Perhaps the most overused phrases in rock journalism are "ringing guitars" and "chiming guitars." They are inevitably applied to acts like Tom Petty, Marshall Crenshaw and R.E.M., which favor jangly folk-rock guitar patterns. Historical credit for this style usually goes to the Byrds and their 1965 "Mr. Tambourine Man." However, it was really a Liverpool group, The Searchers, who introduced ringing guitars into the rock vocabulary with their 1964 hit, "Needles and Pins."

"That guitar sound basically developed from two six-string guitars played together with a little echo," explains John McNally, who formed The Searchers in 1960, naming the band after the John Ford western. "The two guitars created a harmonic overtone and we left it like that. A couple of albums later we decided it sounded like a 12-string guitar so we bought one and Mike Pender started playing it. It wasn't our style to keep, though, and in 1965 quite a few records came out with that 12-string sound."

More than 20 years after the British invasion, The Searchers, who play at The Gentry tonight and tomorrow, are surprisingly intact. Original guitarists McNally and Pender are still with the group, as are bassist Frank Allen, who joined in late 1964, and drummer Billy Adamson, who joined in 1970. They have spent most of that time as a successful club attraction in England, taking advantage of the fact that their '60s hits and their clean, melodic sound remain popular.

Much like The Beatles, The Searchers polished their act and lost their innocence working as regulars at the Star Club in Hamburg's notorious Reeperbaum district in the early '60s.

"It was unbelievable in Hamburg," recalls McNally. "It was a well-known area for prostitutes and any other nasty things you can mention. To play there and enjoy the night life was great. And we were getting paid a lot of money."

It was in 1963 that The Searchers released their first British single, a remake of The Drifters' "Sweets for My Sweet." It soared to the Number 1 position, beginning a stretch of British hits that lasted until 1966.

"I think the music business was ready for something entirely different," says McNally, commenting on America's receptiveness to the British bands. "The Beatles opened the doors for all the other Liverpool bands. In the early '60s, the Liverpool bands were unique in England because they weren't playing light pop music. They were playing versions of American rhythm and blues records . . . That's how they evolved that raw and rough sound."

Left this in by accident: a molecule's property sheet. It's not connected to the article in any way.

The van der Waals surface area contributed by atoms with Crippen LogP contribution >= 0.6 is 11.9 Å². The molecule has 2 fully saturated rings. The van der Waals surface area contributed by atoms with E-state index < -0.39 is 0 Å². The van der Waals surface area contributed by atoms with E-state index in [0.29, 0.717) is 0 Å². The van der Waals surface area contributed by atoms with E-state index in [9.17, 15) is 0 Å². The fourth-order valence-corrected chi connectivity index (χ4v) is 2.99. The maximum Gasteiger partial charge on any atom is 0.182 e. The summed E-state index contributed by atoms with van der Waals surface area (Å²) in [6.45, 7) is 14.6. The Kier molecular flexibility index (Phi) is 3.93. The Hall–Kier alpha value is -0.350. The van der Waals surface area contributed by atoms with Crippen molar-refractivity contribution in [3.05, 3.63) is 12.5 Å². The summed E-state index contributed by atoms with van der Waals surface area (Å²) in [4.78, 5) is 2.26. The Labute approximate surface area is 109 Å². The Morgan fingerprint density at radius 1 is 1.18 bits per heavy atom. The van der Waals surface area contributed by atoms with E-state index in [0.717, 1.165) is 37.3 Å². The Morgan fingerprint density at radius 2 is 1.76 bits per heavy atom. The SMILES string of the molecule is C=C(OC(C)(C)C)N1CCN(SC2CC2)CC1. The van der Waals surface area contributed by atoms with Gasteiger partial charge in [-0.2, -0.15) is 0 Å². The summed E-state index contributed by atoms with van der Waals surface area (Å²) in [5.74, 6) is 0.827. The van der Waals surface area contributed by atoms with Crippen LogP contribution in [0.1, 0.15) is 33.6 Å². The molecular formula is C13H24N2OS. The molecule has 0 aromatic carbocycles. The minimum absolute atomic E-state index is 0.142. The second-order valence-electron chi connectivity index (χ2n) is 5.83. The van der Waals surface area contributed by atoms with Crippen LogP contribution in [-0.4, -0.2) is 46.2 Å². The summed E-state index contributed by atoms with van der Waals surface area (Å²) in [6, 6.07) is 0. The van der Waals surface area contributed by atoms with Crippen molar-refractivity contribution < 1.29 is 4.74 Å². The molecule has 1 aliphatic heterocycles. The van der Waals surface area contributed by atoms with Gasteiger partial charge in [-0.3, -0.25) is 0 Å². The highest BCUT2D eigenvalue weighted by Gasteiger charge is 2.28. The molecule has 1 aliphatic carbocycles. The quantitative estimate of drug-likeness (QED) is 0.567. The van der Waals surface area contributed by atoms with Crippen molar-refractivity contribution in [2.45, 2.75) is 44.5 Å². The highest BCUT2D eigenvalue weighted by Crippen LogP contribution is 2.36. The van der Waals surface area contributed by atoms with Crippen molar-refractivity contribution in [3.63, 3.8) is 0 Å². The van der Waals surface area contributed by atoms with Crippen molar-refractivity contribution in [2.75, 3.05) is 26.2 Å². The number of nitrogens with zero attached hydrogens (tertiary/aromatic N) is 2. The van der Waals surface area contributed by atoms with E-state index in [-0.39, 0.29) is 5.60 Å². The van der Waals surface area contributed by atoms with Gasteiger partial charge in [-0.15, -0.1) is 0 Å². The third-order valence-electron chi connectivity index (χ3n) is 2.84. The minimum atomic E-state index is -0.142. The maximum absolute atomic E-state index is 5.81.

However, what distinguished The Searchers and made them one of The Beatles' favorites was that they weren't raw and rough. In "Needles and Pins," as well as in other hits like "Don't Throw Your Love Away" and "When You Walk in the Room," The Searchers featured close harmonies, sweet melodies and tight instrumental play. Their biggest American hit was their version of The Coasters' "Love Potion Number Nine," and in 1964-'65 the group appeared extensively on TV and in person in the United States.

"You couldn't take it all in at the time," McNally reflects. "You couldn't really enjoy it because you're stuck in a hotel room, you eat in a hotel room, you jump in a car and you play. That's how The Beatles ended up breaking up. They couldn't even hear themselves play, so Lennon thought there's no point in it. You do enjoy the memories later on, though."

By 1965, with the American rock scene reasserting itself, The Searchers' hits dried up despite their seminal influence on the folk-rock sound. After years on the British cabaret circuit, they returned to recording in 1979, releasing two critically acclaimed albums, "The Searchers" and "Love's Melodies." As they had in the '60s, the band featured glittering guitar riffs and superbly melodic songs, this time from modern writers like Alex Chilton, John Hiatt and Moon Martin. Now they're hoping for another shot at the contemporary rock market.

"We're trying to negotiate a new deal," explains McNally, "hopefully with Jeff Lynne of ELO. He's always been a fan of the band and has been interested in recording us. He's got his own record company, so we'll see."